Kudos to Congressman Jim Langevin for being the first of Rhode Island's Congressional delegation to voice opposition to the proposed Stop Online Piracy Act (SOPA). Last Friday Langevin voiced his concerns about the effect the bill would have on the "security and openness of the Internet." Langevin told politico.com's "Politico Morning Tech" that the bill “would interfere with efforts to increase transparency and security online by allowing U.S. companies to actively seek to shut down other companies’ websites, without court order or government involvement, while undermining initiatives like DNSSEC that help increase trust online.”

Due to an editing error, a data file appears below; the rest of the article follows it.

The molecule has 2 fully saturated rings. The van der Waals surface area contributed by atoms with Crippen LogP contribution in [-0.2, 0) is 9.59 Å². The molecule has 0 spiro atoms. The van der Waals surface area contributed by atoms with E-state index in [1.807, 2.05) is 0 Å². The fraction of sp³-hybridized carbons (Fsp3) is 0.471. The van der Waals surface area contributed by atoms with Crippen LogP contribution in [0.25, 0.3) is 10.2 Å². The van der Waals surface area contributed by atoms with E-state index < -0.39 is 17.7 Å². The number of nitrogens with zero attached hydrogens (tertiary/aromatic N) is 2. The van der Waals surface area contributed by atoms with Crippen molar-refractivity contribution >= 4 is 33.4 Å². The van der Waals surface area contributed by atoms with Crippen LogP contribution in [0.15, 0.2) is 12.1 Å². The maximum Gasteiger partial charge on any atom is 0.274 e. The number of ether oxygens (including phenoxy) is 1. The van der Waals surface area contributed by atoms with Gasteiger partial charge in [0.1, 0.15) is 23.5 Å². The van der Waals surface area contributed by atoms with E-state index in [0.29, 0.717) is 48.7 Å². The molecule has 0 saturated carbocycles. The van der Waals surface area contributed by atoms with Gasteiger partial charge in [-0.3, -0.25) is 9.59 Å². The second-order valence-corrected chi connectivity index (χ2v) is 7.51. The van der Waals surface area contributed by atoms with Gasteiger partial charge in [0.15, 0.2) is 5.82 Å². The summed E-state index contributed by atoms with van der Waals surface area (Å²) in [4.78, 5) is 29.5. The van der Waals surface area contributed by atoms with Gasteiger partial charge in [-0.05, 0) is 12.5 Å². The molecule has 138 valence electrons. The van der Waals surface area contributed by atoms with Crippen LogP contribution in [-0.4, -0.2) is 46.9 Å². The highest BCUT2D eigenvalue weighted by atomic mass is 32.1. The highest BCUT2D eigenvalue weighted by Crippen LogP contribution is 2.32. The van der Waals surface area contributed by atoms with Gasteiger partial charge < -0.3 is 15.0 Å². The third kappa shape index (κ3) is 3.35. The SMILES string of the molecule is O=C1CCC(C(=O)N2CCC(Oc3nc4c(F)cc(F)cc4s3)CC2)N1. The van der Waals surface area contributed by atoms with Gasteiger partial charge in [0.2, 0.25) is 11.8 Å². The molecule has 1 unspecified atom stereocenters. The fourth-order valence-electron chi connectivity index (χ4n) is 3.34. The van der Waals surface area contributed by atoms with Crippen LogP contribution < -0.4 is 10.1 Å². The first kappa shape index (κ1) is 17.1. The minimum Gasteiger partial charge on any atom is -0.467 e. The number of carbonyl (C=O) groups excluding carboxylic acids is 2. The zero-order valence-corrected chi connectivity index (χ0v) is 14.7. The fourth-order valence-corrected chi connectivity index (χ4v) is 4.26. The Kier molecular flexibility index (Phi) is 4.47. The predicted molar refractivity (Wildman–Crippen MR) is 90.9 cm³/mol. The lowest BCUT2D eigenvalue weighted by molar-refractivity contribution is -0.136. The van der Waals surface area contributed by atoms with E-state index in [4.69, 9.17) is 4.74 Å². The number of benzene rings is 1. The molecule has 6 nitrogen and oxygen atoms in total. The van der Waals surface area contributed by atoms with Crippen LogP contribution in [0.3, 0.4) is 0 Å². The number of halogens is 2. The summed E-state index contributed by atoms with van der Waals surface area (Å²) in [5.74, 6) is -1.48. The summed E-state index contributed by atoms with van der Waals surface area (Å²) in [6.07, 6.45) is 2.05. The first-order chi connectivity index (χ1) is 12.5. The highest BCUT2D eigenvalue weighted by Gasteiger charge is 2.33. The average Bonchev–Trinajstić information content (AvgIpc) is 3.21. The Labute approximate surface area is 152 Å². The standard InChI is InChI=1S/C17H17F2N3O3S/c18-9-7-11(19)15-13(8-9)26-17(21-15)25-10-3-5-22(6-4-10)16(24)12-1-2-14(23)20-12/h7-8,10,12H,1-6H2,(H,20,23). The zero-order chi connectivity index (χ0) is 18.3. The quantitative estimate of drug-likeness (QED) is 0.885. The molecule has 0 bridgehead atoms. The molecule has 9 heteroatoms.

SOPA is pitting the entertainment communities against the technology communities. The proposed bill attempts to stop rogue offshore websites that steal and copy American content (movies, music, etc.) by permitting the Attorney General to obtain a court order requiring Internet Service Providers (such as Comcast or Cox) to prevent access to a website within five days. Proponents say the bill is necessary to protect U.S. intellectual property against infringement by foreign websites. Opponents argue that the bill violates the First Amendment, and will "cripple the Internet."
Hearings on SOPA are expected to resume this month.